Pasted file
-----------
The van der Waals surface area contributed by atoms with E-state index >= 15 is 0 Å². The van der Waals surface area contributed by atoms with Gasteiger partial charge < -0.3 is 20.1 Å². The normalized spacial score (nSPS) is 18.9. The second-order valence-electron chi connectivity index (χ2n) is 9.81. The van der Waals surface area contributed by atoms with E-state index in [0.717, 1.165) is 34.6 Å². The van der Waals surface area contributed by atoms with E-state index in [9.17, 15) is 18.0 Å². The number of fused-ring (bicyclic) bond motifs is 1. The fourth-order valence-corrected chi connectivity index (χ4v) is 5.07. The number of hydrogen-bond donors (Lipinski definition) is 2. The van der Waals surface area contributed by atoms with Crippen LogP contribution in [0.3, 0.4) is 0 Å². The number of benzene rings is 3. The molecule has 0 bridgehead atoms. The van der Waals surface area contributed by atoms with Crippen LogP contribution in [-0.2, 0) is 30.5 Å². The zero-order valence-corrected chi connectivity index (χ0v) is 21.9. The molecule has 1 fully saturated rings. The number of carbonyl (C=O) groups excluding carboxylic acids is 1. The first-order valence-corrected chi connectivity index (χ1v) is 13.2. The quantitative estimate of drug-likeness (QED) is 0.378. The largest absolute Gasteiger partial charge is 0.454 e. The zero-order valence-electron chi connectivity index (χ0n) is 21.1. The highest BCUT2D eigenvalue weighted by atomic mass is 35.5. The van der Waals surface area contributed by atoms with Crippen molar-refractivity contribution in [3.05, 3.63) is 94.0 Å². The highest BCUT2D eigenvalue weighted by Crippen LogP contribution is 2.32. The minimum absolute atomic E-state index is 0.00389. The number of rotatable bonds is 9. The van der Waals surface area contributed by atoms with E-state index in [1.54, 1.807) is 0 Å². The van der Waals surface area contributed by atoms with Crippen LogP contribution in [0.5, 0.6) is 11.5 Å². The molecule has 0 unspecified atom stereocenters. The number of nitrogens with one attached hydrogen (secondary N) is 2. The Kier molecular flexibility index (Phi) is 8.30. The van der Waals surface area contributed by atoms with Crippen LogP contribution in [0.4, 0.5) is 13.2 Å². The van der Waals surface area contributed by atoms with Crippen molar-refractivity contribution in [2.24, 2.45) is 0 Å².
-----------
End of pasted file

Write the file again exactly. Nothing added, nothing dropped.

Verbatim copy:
The van der Waals surface area contributed by atoms with E-state index >= 15 is 0 Å². The van der Waals surface area contributed by atoms with Gasteiger partial charge < -0.3 is 20.1 Å². The normalized spacial score (nSPS) is 18.9. The second-order valence-electron chi connectivity index (χ2n) is 9.81. The van der Waals surface area contributed by atoms with E-state index in [0.717, 1.165) is 34.6 Å². The van der Waals surface area contributed by atoms with E-state index in [9.17, 15) is 18.0 Å². The number of fused-ring (bicyclic) bond motifs is 1. The fourth-order valence-corrected chi connectivity index (χ4v) is 5.07. The number of hydrogen-bond donors (Lipinski definition) is 2. The van der Waals surface area contributed by atoms with Crippen LogP contribution in [0.3, 0.4) is 0 Å². The number of benzene rings is 3. The molecule has 0 bridgehead atoms. The van der Waals surface area contributed by atoms with Crippen LogP contribution in [-0.2, 0) is 30.5 Å². The zero-order valence-corrected chi connectivity index (χ0v) is 21.9. The molecule has 1 fully saturated rings. The number of carbonyl (C=O) groups excluding carboxylic acids is 1. The first-order valence-corrected chi connectivity index (χ1v) is 13.2. The quantitative estimate of drug-likeness (QED) is 0.378. The largest absolute Gasteiger partial charge is 0.454 e. The zero-order valence-electron chi connectivity index (χ0n) is 21.1. The highest BCUT2D eigenvalue weighted by atomic mass is 35.5. The van der Waals surface area contributed by atoms with Crippen molar-refractivity contribution in [3.05, 3.63) is 94.0 Å². The highest BCUT2D eigenvalue weighted by Crippen LogP contribution is 2.32. The minimum absolute atomic E-state index is 0.00389. The number of rotatable bonds is 9. The van der Waals surface area contributed by atoms with E-state index in [1.54, 1.807) is 0 Å². The van der Waals surface area contributed by atoms with Crippen LogP contribution in [0.5, 0.6) is 11.5 Å². The molecule has 0 unspecified atom stereocenters. The number of nitrogens with one attached hydrogen (secondary N) is 2. The Kier molecular flexibility index (Phi) is 8.30. The van der Waals surface area contributed by atoms with Crippen LogP contribution in [0.4, 0.5) is 13.2 Å². The van der Waals surface area contributed by atoms with Crippen molar-refractivity contribution in [2.24, 2.45) is 0 Å².